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May 17, 2019 (LifeSiteNews) – The head of Chick-fil-A’s charitable organization defended its association with socially-conservative nonprofits this week, explaining in a new interview that it serves a moral duty beyond the objections of any ideological lobbying groups.

Chick-fil-A is famously operated on the Christian principles of its national leadership, including closing on Sundays, listing “to glorify God” as part of its corporate purpose, and its active charitable arm. For years, liberals have advocated boycotting the chain due to CEO Dan Cathy’s stated opposition to same-sex “marriage” and the company’s donations to social conservative groups such as Family Research Council and Focus on the Family.

The attacks on Chick-fil-A intensified somewhat after a report from the left-wing ThinkProgress that despite prior word that Chick-fil-A might be scaling back such donations, tax filings showed the company donated more than $1.8 million in 2017 to the Fellowship of Christian Athletes (FCA), Paul Anderson Youth Home, and Salvation Army, all of which have been attacked as “anti-LGBT” for taking traditional biblical stances on homosexuality.

The Christian Post reported that Business Insider published Tuesday an interview with Chick-fil-A Foundation executive director Rodney Bullard, who addressed those complaints among other topics.

“In the case of the Fellowship of Christian Athletes, it really is about the kids and it's about the effort,” Bullard said. “I think the reporting hasn't talked about what it actually is. In that case, it's very important to not forget the mission of what we're doing.” The Salvation Army partnerships, he added, have “nothing to do with anything but bringing kids over and helping to expose them.”

The report then quoted Carrie Kurlander, Chick-fil-A's vice president of external communications, who explained that the “intent is to expose them to all of the gateway to college exposure, in sports, as role models, all of that.” The company expected going in to “get dinged” over FCA’s purity pledge but decided to proceed anyway because “the impact is real and authentic.”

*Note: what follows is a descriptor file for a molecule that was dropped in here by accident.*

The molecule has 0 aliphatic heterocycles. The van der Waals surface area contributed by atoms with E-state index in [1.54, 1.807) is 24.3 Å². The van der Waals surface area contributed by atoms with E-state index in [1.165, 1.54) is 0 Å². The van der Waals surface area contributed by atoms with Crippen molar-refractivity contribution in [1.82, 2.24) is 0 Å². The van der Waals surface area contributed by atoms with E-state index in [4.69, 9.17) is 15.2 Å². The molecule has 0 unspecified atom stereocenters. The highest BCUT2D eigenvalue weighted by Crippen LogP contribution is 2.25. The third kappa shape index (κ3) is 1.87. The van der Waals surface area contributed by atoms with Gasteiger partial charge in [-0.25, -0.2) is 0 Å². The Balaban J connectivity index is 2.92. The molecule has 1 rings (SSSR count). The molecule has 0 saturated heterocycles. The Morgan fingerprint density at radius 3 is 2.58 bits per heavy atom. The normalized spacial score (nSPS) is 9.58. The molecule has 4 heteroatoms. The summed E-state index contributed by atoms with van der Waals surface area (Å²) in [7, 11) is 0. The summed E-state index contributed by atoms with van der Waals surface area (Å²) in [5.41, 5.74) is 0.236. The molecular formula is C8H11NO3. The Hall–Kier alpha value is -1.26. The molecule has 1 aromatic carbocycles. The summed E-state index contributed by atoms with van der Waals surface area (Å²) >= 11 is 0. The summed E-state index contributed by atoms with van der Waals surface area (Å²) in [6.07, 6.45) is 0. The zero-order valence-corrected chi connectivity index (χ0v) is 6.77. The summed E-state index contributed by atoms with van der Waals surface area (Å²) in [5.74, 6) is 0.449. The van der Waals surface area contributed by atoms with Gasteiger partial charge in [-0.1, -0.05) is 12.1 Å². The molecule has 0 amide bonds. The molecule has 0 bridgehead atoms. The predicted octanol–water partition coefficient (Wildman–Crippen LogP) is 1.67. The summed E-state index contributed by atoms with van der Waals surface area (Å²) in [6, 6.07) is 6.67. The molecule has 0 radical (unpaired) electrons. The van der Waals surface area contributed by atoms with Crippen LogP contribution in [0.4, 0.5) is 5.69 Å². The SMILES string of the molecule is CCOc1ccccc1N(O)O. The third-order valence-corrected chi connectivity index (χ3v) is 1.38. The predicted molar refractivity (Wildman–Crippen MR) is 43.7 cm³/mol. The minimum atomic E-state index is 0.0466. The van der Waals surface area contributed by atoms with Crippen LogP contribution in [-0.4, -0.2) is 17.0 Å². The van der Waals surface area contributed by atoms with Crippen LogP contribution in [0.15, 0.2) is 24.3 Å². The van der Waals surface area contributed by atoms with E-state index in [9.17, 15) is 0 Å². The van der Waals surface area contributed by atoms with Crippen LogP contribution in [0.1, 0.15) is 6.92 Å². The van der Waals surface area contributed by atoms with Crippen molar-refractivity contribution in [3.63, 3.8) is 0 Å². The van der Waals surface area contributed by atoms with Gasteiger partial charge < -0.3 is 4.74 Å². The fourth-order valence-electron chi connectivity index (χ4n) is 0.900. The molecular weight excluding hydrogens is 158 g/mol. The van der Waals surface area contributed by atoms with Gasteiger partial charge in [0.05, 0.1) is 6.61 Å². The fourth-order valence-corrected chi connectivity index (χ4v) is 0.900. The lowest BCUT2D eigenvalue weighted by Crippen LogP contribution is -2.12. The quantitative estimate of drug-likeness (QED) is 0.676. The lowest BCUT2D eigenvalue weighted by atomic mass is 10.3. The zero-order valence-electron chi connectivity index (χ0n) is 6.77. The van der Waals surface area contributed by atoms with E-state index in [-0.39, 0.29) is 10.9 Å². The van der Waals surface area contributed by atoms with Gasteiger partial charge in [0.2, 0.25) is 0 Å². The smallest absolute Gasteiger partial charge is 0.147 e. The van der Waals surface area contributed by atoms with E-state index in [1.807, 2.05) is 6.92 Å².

“At the end of the day, the calling for us is to ensure that we are relevant and impactful in the community, and that we're helping children and that we're helping them to be everything that they can be,” Bullard said. “For us, that's a much higher calling than any political or cultural war that's being waged. This is really about an authentic problem that is on the ground, that is present and ever present in the lives of many children who can't help themselves.”

He rejected the notion that Chick-fil-A’s Christian values “exclude anyone,” because “It's every child regardless of any type of religion, ethnicity, geography, anything. It's every child. So there's no balance on that part. It's not something that we ever have to think about.”

When Business Insider’s Kate Taylor asked whether Chick-fil-A would ever consider partnering with an LGBT youth organization, Bullard said the company would “consider any partnership that was impactful and that was authentic” to “get work done,” but would not “do it just for reasons that weren't authentic.”

Despite pro-LGBT activists’ common insinuations that the company’s Christian conservatism translates to “excluding” or otherwise mistreating anyone, many homosexual employees and customers have attested to positive, welcoming experiences with Chick-fil-A. Nevertheless, the company has faced efforts to exclude it from college campuses, airports, community events, and more.

New York Mayor Bill de Blasio and Twitter CEO Jack Dorsey are among the prominent figures who have condemned the company as beyond the pale. In March, pro-LGBT media outlets criticized President Donald Trump for serving Chick-fil-A during the North Dakota State University Bisons’ visit to the White House.


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